We describe the use of the nonparametric bootstrap to investigate the accuracy of current dipole localization from magnetoencephalography (MEG) studies of event-related neural activity. The bootstrap is well suited to the analysis of event-related MEG data since the experiments are repeated tens or even hundreds of times and averaged to achieve acceptable signal-to-noise ratios (SNRs). The set of repetitions or epochs can be viewed as a set of independent realizations of the brain's response to the experiment. Bootstrap resamples can be generated by sampling with replacement from these epochs and averaging. In this study, we applied the bootstrap resampling technique to MEG data from somatotopic experimental and simulated data. Four fingers of the right and left hand of a healthy subject were electrically stimulated, and about 400 trials per stimulation were recorded and averaged in order to measure the somatotopic mapping of the fingers in the S1 area of the brain. Based on single-trial recordings for each finger we performed 5000 bootstrap resamples. We reconstructed dipoles from these resampled averages using the Recursively Applied and Projected (RAP)-MUSIC source localization algorithm. We also performed a simulation for two dipolar sources with overlapping time courses embedded in realistic background brain activity generated using the prestimulus segments of the somatotopic data. To find correspondences between multiple sources in each bootstrap, sample dipoles with similar time series and forward fields were assumed to represent the same source. These dipoles were then clustered by a Gaussian Mixture Model (GMM) clustering algorithm using their combined normalized time series and topographies as feature vectors. The mean and standard deviation of the dipole position and the dipole time series in each cluster were computed to provide estimates of the accuracy of the reconstructed source locations and time series.

  16. Pythagorean Approximations and Continued Fractions

    ERIC Educational Resources Information Center

    Peralta, Javier

    2008-01-01

    In this article, we will show that the Pythagorean approximations of [the square root of] 2 coincide with those achieved in the 16th century by means of continued fractions. Assuming this fact and the known relation that connects the Fibonacci sequence with the golden section, we shall establish a procedure to obtain sequences of rational numbers…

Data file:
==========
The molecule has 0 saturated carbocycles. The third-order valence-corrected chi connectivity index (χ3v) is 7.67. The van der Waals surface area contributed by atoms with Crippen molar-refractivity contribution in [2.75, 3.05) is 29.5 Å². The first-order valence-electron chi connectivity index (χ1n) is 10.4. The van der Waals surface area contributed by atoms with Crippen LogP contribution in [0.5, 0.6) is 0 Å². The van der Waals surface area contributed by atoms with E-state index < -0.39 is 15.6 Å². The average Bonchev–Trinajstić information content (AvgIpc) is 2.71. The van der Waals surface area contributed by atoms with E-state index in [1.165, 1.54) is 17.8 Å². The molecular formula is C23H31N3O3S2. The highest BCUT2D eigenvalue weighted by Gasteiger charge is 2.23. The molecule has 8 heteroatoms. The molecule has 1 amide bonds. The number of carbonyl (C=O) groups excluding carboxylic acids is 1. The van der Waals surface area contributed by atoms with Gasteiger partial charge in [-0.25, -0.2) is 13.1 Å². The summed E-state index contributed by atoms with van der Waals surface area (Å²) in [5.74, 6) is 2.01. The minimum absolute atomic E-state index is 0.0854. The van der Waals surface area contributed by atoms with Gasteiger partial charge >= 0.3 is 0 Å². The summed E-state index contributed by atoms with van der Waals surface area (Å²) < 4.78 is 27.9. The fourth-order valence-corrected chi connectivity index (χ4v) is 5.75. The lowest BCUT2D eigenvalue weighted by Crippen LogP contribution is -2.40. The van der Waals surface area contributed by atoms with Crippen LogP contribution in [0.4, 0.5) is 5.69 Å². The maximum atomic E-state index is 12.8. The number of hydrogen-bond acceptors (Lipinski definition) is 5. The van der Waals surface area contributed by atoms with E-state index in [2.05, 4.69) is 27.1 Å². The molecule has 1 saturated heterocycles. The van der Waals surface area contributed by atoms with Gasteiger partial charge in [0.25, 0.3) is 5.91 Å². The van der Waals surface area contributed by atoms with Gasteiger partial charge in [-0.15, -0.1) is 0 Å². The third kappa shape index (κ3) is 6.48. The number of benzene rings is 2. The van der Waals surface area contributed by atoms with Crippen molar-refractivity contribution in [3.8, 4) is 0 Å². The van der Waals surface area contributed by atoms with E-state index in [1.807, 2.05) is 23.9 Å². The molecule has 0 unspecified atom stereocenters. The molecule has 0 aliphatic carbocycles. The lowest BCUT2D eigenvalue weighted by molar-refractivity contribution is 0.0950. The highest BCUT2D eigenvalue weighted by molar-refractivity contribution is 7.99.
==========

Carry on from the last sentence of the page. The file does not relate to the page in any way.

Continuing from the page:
17. Some mathematical refinements concerning error minimization in the genetic code.

    PubMed

    Buhrman, Harry; van der Gulik, Peter T S; Kelk, Steven M; Koolen, Wouter M; Stougie, Leen

    2011-01-01

    The genetic code is known to have a high level of error robustness and has been shown to be very error robust compared to randomly selected codes, but to be significantly less error robust than a certain code found by a heuristic algorithm. We formulate this optimization problem as a Quadratic Assignment Problem and use this to formally verify that the code found by the heuristic algorithm is the global optimum. We also argue that it is strongly misleading to compare the genetic code only with codes sampled from the fixed block model, because the real code space is orders of magnitude larger. We thus enlarge the space from which random codes can be sampled from approximately 2.433 × 10(18) codes to approximately 5.908 × 10(45) codes. We do this by leaving the fixed block model, and using the wobble rules to formulate the characteristics acceptable for a genetic code. By relaxing more constraints, three larger spaces are also constructed. Using a modified error function, the genetic code is found to be more error robust compared to a background of randomly generated codes with increasing space size. We point out that these results do not necessarily imply that the code was optimized during evolution for error minimization, but that other mechanisms could be the reason for this error robustness.

  18. Late kinetic decoupling of light magnetic dipole dark matter

    SciTech Connect

    Gondolo, Paolo; Kadota, Kenji

    2016-06-07